By Joe Cooper

John Bixby, Kelsey Britton and Barry RipleyAt the conclusion of the last edition’s column we were hanging by our fingernails off the edge of the cliff, with small stones, dirt and dust blowing by us on their way to the bottom of the canyon below, and our hero was just about to embark on a Kaper. Well, it turns out the Hero is a Heroine.

Key players in Coop’s latest Kaper include (l – r) John Bixby, Kelsey Britton and Barry Ripley.   © Joe Cooper/

But first, let me give you the “previously on The West Wing” basso voiceover. Newport Yacht Club had taken the donation of a J/22. It needed some work. I had made contact with ‘our heroine,’ one of the instructors at the IYRS School of Technology & Trades, who, when asked if she and her students would be interested in fixing said J/22, said “Yup.” And now yer up to speed.

Kelsey Britton is, (of course), a third generation Gold Star, card-carrying, Rhode Island boat building Water Rat, complete with a boat builder/engineer dad and boat builder grandfather and a Bristol 19 in her backyard, waiting for some love time… (Sound familiar?) She is also an instructor at the IYRS Composite School, now housed in downtown Newport adjacent to the main IYRS building. It was she who agreed that, philosophically, ‘this could be done.’ This? I thought that having the IYRS Composites students take on repairing this J/22 for NYC would be the perfect combination of mates helping mates. I mean, really it seemed like the perfect double-handed crew.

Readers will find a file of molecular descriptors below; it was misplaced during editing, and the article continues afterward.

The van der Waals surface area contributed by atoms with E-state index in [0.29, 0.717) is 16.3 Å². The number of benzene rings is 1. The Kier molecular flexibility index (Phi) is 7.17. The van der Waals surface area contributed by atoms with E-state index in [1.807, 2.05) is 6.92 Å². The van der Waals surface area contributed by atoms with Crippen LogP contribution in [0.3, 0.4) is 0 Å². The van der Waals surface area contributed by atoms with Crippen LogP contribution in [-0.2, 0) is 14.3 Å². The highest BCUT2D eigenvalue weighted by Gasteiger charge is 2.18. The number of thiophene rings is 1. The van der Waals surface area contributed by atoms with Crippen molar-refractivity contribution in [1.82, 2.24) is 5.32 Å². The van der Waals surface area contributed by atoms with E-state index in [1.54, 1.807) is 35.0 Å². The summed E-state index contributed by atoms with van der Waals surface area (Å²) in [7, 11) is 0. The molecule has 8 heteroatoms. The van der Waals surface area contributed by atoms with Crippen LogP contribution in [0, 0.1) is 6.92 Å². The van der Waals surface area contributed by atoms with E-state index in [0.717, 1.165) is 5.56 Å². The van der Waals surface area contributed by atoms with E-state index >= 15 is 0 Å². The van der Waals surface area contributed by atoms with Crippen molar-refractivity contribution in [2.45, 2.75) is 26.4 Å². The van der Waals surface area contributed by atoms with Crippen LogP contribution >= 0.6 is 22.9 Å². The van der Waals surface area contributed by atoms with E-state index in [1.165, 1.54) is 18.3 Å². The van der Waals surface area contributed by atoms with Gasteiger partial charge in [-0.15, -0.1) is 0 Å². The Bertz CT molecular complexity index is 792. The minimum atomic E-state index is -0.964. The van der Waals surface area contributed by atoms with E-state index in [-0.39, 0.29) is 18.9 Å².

Newport Yacht Club has a long tradition of conducting junior programs over the summer and offering, amongst other things, a great community-centered Junior Adventure Sailing Program in Ensigns and the occasional member’s yacht, with member. The addition this summer of the (soon to be revitalized) J/22 expands this program. Using something a bit more subdued than a 420 or a 40-footer to introduce young Padawans with zero experience to sailing is a direction junior programs are starting to take. There are many youngsters living in Newport, but on the edge of the wonderful sailing community we all take for granted as we wait on line for a bowl of chowder in the summer. Bringing young, local kids out on a sailing boat and exposing them to the wonders that have given us all so much happiness over the years is one way to get them to know about sailing. The opportunity to do this in Newport Harbor, to learn, softly, about its history, the remarkable marine environment and flat out beauty of Narragansett Bay is adventure to be had, and from a perspective likely few of them have experienced.